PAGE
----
Factor VIII assay variability in postinfusion samples containing full length and B-domain deleted FVIII

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Kitchen, S. ; Jennings, I. ; Makris, M. ; Kitchen, D.P. ; Woods, T.A.L. ; Walker, I.D. (2016)
  • Publisher: Wiley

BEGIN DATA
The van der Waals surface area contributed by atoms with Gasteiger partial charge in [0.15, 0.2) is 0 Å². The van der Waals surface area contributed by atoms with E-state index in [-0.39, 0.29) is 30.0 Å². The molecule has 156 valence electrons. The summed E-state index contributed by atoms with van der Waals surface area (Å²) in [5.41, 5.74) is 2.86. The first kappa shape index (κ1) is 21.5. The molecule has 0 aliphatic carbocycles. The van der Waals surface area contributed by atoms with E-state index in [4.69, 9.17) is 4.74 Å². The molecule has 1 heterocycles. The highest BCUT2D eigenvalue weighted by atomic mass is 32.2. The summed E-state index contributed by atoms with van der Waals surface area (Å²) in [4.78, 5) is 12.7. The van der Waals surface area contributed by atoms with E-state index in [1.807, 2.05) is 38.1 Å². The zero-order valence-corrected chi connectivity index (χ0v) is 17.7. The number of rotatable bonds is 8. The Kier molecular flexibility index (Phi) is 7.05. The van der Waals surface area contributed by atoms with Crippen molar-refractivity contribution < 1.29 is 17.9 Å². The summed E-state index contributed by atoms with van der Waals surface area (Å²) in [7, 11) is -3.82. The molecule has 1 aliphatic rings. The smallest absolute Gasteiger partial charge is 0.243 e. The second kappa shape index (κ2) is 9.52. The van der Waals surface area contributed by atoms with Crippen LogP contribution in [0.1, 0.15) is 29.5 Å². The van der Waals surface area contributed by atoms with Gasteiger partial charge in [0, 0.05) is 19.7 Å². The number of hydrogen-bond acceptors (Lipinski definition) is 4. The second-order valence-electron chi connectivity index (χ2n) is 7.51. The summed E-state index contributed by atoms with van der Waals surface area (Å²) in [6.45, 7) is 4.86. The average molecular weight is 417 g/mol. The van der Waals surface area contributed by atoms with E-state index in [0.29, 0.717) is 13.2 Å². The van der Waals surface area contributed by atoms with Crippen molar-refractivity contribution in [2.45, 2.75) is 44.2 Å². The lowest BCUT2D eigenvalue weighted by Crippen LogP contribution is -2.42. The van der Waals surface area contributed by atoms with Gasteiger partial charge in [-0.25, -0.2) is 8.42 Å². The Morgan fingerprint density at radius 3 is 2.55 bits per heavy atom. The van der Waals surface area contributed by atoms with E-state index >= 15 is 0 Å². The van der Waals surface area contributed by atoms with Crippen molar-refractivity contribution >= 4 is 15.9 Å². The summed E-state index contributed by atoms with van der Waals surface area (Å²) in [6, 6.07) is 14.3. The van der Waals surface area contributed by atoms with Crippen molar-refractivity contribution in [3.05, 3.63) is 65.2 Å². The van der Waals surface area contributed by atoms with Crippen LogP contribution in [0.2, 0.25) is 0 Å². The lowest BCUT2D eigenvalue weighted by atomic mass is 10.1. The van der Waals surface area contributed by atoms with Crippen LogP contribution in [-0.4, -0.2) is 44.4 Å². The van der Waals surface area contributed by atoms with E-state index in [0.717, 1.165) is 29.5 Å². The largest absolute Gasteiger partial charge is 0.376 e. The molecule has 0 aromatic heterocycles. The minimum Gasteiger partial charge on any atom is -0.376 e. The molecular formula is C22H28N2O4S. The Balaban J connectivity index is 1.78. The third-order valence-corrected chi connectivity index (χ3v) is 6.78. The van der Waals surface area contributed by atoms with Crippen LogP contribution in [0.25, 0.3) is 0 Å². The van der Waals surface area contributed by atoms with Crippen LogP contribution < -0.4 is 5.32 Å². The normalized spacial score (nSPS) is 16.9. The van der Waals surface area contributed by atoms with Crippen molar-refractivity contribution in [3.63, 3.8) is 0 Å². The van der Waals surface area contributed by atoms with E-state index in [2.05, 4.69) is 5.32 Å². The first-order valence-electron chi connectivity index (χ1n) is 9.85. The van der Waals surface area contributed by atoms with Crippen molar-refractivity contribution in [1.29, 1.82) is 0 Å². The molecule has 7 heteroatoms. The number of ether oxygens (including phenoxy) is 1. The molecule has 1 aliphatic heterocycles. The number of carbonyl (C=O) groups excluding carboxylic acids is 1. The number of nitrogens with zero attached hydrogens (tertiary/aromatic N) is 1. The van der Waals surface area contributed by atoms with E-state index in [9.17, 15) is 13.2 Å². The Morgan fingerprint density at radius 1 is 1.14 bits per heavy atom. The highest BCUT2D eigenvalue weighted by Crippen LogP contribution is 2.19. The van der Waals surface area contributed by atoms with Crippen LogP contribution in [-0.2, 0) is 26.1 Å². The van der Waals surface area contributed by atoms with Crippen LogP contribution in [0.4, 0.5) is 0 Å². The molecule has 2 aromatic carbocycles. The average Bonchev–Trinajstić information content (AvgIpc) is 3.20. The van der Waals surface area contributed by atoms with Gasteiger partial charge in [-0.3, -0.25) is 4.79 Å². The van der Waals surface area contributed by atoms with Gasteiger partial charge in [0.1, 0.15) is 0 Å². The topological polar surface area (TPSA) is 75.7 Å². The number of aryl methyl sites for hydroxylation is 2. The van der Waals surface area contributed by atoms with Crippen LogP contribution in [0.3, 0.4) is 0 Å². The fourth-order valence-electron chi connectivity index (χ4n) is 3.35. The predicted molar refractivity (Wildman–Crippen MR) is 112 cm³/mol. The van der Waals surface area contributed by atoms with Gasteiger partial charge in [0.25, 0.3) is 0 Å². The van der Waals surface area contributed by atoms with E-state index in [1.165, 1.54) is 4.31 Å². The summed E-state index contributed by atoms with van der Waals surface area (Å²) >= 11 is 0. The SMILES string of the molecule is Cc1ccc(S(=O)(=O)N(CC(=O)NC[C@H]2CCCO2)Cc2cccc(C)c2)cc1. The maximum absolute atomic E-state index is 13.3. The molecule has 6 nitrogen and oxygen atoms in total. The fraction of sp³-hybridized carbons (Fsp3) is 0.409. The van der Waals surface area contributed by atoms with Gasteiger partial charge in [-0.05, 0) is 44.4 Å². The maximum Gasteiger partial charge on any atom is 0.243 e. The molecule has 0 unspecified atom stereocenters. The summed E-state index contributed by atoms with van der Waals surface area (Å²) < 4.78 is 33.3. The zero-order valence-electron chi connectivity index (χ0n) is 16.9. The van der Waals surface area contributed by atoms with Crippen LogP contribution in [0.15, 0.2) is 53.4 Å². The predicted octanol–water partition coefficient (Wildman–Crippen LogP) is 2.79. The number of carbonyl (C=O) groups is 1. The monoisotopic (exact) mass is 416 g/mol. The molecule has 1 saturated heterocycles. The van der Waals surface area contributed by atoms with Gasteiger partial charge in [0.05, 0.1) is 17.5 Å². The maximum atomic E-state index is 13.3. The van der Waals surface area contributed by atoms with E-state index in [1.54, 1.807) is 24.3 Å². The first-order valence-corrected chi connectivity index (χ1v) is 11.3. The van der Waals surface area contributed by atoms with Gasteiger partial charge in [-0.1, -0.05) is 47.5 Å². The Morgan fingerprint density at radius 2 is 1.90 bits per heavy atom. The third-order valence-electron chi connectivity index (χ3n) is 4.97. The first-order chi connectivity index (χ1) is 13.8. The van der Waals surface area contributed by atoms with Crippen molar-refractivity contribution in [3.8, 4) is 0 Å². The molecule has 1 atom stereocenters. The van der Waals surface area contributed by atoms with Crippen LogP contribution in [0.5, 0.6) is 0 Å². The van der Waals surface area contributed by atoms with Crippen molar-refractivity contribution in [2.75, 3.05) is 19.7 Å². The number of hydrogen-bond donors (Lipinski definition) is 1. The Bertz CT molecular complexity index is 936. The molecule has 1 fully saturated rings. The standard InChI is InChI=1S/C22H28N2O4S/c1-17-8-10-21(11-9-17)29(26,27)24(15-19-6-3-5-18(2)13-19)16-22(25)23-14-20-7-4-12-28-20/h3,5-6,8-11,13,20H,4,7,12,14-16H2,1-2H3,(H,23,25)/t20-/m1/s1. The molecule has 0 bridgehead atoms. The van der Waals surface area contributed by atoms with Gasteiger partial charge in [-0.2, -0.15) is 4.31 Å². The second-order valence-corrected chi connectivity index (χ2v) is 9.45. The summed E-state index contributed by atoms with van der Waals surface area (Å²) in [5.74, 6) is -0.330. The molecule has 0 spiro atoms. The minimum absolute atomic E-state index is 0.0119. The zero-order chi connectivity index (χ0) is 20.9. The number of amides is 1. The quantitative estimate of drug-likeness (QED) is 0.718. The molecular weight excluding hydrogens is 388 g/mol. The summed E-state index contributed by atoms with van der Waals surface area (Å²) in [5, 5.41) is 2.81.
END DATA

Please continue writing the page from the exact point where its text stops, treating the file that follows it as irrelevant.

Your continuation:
Introduction\ud \ud Although the variability in factor VIII (FVIII):C measurement is well recognized, this has not been widely reported for post-FVIII infusion samples.\ud Aim/Methods\ud \ud Three samples from haemophilia A patients were distributed in a UK National External Quality Assessment Scheme survey, each after treatment with either ReFacto AF, Kogenate FS or Advate. Fifty-two UK haemophilia centres performed FVIII assays using one-stage (n = 46) and chromogenic (n = 10) assays. Centres calibrated assays with the local plasma standard and with ReFacto AF laboratory standard for the ReFacto AF sample.\ud Results/Conclusions\ud \ud Chromogenic assays gave significantly higher results than one-stage assays (P < 0.0001, 32% difference) in the post-Kogenate sample but not in the post-ReFacto AF (11% higher by chromogenic assay, ns) or post-Advate samples (3% lower by chromogenic, ns) when assays were calibrated with plasma standards. Twenty centres used all Instrumentation Laboratory (IL)-activated partial thromboplastin time reagents (Synthasil)/IL deficient plasma/reference plasma) in the one-stage assay and 15 used all Siemens reagents (Actin FS/Siemens deficient plasma/reference plasma); this made a significant difference to results post-ReFacto AF (41% higher by IL reagents, P < 0.0001) and Advate (39% higher by IL reagents, P < 0.0001), but not Kogenate (7% higher by IL, ns) when calibrated with plasma standards. Differences between results obtained with different one-stage assay reagents for monitoring Advate have implications for dosing patients. Furthermore, there was considerable inter-laboratory variation as indicated by CVs in the range 15–26% for chromogenic assay and 12–19% for one-stage assay results. This study suggests that external quality assessment schemes should offer participation in post-FVIII infusion schemes where haemophilic patients are monitored.
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